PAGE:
A quirky advertising campaign, courtesy of London-based agency 18 Feet & Rising, has further steered the bank clear of the somewhat self-important messaging favoured by Irish financial institutions. ‘As a brand, we don’t want to look or feel the same as other banks,’ Lennon explains, adding that, for all its millennial vibe, the advertising isn’t necessarily aimed at a younger audience. ‘Our customer base is very broad. In savings and investment, the base is an older demographic, while in the current account market, it’s younger. There’s nothing unusual in that and we find they all enjoy the difference in our marketing approach.’

It hasn’t been all light-hearted fare over the past year, of course. Like its competitors, KBC Bank Ireland has had to confront the ongoing fallout of customers being incorrectly moved off tracker mortgages. In November, it revealed it had set aside €54.4m to deal with the issue. Making the announcement, the bank said that it ‘fully acknowledges the past errors that occurred in relation to tracker mortgages should not have happened’.

Meeting challenges

A native of Bray, County Wicklow, Lennon graduated from University College Dublin with an economics degree and joined Irish Intercontinental Bank, which was the forerunner to KBC Bank Ireland. ‘I saw that a lot of my seniors were accountants and decided to pursue the ACCA Qualification. I saw it as having the most credibility globally. I’d travelled extensively in Australia before joining the bank and could see how it was valued there.’

In 2005, he took a leap of faith in joining the emerging accountancy practice MKO Partners (now EisnerAmper Ireland) as corporate finance director. ‘It was an incredible experience and I learned a huge amount from it,’ he recalls. ‘There were just eight people in the firm when I joined and 50 by the time I left. I got to work in places like Sweden and Singapore, and to set up private equity property funds – things I couldn’t have done without the ACCA Qualification.’

The decision to rejoin KBC in 2010 came in recognition of the opportunity the changed landscape of banking was presenting. ‘I felt it was a once-in-a-lifetime chance to learn. Having been there when things were on the way up, I wanted to be part of dealing with them on the way down.’

Appointed head of corporate recovery in 2012, he had the task of setting up a new division to deal with real estate corporate and SME exposure. ‘We didn’t have the process or people at the time, so key to the role was to build that up, structure it in a certain way and work with customers to make the best of difficult situations.’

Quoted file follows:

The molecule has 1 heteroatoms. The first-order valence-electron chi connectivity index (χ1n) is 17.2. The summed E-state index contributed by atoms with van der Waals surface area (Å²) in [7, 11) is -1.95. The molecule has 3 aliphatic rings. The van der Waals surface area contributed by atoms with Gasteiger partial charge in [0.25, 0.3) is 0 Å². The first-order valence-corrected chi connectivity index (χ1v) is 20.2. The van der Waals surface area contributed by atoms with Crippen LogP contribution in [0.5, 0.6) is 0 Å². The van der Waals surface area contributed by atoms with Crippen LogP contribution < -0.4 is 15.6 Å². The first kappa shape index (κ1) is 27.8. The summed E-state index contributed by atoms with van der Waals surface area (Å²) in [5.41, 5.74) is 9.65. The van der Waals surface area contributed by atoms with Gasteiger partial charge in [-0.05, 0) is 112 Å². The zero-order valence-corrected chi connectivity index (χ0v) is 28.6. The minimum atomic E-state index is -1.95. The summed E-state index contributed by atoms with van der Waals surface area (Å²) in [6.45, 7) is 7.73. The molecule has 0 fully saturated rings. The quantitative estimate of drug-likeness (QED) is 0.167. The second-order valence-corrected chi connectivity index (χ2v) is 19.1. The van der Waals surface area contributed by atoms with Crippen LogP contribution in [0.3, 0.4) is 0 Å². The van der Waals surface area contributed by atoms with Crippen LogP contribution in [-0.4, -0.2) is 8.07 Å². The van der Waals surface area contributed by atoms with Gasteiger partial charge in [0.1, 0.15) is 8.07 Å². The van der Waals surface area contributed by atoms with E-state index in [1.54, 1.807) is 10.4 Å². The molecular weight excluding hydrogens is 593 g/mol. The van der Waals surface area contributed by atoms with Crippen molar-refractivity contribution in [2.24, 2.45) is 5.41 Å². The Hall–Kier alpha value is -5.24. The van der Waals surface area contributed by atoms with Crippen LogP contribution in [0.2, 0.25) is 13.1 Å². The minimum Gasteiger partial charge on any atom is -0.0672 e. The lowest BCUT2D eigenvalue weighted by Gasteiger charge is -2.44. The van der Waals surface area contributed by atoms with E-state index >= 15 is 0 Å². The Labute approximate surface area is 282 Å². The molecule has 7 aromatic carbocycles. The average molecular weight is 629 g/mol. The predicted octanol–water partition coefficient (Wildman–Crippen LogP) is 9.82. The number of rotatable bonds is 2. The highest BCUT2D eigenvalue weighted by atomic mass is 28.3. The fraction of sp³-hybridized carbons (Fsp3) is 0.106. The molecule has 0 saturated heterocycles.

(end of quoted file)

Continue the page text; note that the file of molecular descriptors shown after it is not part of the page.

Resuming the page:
In 2013, he became director of retail recovery and professional products, where the focus was on mortgage arrears and, he says, keeping as many customers in their homes as possible. ‘You are leading a team that is dealing with very difficult situations on a daily basis. There’s a great sense of achievement when you put a solution in place that works for the customer in the long term.’

Taking on the role of director of products in 2017, Lennon finds himself confronting Ireland’s property market in its latest challenging iteration – this time, with supply as the major issue. ‘It’s a situation where up to 50% of mortgage applications go nowhere because people don’t find a property,’ he explains. ‘Customers think once they get mortgage approval they’ve cleared the biggest hurdle, but they then go to the market and often find they can’t secure a property – that’s deeply frustrating for them.’

The challenges of housing notwithstanding, the positive overall direction of the Irish economy is reflected in KBC Bank Ireland’s plan to re-enter business banking this year. ‘We’ll be offering a full business banking service, one that will initially focus on the professional services sector. Our view is that other banks have been underserving their business customers.’

Lennon says that KBC’s enduring commitment to Ireland shows it is not opportunistic. ‘KBC sees the opportunity here, but it’s always seen it. The day after we announced that Ireland was a core part of the group, our group CEO Johan Thijs told staff here that KBC Bank Ireland doesn’t just have a staff of 1,100 working for it, it has 35,000 people, across six countries. We’ve been here in one form or another for 40 years, but we’re now in our strongest position ever in the market.’

Donal Nugent, journalist